A study being coordinated by the Omaha-Council Bluffs Metropolitan Area Planning Agency (MAPA) will examine the high-growth area of Sarpy County south and west of Highway 370 and Highway 50 for potential transportation issues and needs. In particular, MAPA, in coordination with Sarpy County and the cities of Gretna and Papillion, is developing the Sarpy County I-80 Planning Environmental Linkages (PEL) Study to answer questions about whether an additional interchange is needed.
The public can get involved by watching the video at mapacog.org/projects/i80pel and providing written comments online at i80PEL.digicate.com through August 12, 2020. Due to the coronavirus (COVID-19) pandemic, no in-person meetings are scheduled at this time.
The Sarpy County I-80 Interchange PEL Study began this summer and will continue through summer 2021. It will evaluate the need for a new interchange in Sarpy County south and west of Highway 370 and Highway 50. If a new interchange is needed, the study will explore and evaluate locations for it.
This effort will build on the results of previous studies, analyze traffic and land use, develop and evaluate alternatives and engage the public. Once the study is completed, future work may involve preparing National Environmental Policy Act (NEPA) documents, an Interchange Justification Report (IJR), design and construction.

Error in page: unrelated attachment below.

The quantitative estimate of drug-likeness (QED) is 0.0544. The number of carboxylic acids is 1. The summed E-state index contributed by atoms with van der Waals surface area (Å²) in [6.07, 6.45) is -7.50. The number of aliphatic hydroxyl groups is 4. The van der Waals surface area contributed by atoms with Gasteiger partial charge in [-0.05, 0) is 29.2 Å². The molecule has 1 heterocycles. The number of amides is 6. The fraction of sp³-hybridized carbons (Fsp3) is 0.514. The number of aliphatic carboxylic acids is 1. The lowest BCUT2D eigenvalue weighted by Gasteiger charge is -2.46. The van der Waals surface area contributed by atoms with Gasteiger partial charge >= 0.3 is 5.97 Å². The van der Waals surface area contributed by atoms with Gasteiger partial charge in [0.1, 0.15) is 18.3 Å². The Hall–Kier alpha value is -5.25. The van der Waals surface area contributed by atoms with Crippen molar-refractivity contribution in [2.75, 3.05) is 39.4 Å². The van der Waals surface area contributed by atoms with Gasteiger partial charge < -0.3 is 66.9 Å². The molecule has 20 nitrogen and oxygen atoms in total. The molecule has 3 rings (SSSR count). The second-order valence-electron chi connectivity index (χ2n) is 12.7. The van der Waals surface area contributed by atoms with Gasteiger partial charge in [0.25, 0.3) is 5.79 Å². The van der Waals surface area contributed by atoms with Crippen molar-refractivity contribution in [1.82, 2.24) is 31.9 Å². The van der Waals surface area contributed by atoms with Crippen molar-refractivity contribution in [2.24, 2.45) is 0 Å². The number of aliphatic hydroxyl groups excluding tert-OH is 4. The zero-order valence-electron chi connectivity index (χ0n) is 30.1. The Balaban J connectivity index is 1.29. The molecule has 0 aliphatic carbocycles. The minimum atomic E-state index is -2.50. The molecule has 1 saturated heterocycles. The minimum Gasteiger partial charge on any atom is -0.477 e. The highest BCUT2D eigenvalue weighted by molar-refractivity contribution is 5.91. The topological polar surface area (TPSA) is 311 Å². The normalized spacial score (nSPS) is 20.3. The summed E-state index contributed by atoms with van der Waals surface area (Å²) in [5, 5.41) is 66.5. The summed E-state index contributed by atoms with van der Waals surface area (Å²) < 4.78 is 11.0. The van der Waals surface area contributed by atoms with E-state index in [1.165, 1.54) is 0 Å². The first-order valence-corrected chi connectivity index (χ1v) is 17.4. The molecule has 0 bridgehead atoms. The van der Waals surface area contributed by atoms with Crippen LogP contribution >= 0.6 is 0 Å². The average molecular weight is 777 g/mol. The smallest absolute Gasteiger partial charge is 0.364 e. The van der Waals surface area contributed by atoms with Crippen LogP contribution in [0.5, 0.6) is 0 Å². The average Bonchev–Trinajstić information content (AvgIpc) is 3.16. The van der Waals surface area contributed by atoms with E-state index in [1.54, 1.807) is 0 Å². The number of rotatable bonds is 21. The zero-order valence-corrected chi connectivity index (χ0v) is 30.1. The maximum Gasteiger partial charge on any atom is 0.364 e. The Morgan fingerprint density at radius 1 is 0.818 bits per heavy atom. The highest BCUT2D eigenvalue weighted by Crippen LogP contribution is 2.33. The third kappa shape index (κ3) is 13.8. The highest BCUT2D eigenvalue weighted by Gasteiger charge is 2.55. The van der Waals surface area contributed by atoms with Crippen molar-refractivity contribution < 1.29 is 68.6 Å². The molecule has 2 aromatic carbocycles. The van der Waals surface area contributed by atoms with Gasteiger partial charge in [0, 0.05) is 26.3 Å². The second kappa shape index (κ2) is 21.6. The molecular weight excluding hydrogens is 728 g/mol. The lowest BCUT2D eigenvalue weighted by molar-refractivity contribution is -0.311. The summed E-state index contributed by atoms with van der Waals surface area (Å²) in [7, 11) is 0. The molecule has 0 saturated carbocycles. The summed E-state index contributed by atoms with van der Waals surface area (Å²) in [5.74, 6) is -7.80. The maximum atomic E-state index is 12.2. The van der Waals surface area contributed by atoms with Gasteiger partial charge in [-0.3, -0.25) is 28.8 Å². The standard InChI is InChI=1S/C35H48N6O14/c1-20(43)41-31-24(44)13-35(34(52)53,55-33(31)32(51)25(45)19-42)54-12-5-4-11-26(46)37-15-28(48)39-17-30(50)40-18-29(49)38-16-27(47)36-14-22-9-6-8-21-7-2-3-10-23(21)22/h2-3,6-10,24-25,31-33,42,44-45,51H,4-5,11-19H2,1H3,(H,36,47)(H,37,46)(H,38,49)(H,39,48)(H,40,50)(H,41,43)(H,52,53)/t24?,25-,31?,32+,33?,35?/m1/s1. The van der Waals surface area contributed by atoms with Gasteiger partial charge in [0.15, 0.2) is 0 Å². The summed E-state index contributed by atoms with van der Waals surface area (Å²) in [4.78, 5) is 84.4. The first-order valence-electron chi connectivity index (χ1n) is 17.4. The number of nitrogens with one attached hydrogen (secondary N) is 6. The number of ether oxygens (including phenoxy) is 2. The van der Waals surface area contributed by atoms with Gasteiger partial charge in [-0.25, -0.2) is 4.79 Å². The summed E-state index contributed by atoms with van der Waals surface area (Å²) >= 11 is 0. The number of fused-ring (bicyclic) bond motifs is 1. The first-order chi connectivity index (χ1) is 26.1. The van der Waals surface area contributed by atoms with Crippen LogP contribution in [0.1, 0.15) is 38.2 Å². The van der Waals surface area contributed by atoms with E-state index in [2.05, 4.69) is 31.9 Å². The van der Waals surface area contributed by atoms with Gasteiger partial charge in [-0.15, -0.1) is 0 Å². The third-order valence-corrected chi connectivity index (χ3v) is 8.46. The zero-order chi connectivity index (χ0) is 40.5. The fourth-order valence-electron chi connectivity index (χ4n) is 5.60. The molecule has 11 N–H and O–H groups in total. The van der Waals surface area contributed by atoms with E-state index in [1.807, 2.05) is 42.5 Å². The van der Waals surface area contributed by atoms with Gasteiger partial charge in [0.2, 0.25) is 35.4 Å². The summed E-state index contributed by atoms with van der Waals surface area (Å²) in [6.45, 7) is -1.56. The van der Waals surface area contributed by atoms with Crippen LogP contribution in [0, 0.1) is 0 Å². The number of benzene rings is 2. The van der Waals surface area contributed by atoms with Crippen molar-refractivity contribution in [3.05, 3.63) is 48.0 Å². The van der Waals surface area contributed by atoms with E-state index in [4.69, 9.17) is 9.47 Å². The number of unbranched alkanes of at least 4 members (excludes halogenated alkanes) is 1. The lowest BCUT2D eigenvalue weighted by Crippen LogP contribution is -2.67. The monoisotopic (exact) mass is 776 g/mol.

The concept of a PEL study is to bring together the planning efforts conducted up to and during this stage and to integrate them into the environmental documentation process, or NEPA, and to help make that transition as smooth as possible. NEPA is a strict process law and requires specific protocols to be followed during project development, alternatives screening and evaluation of impacts. A PEL study offers a little more flexibility in the planning process, yet still requires enough detail to be gathered and considered.
The results of the PEL study can inform, direct, and assist the NEPA process and decision makers when it comes to pursuing specific projects identified during the PEL process. This process is useful particularly when the number and/or types of projects are unknown, the costs or potential resources are unknown and the funding sources or impacts are unknown.
The PEL process can help identify these unknowns, direct decision makers to the appropriate NEPA document, and begin to lay the framework for avoiding impacts and identifying funding sources.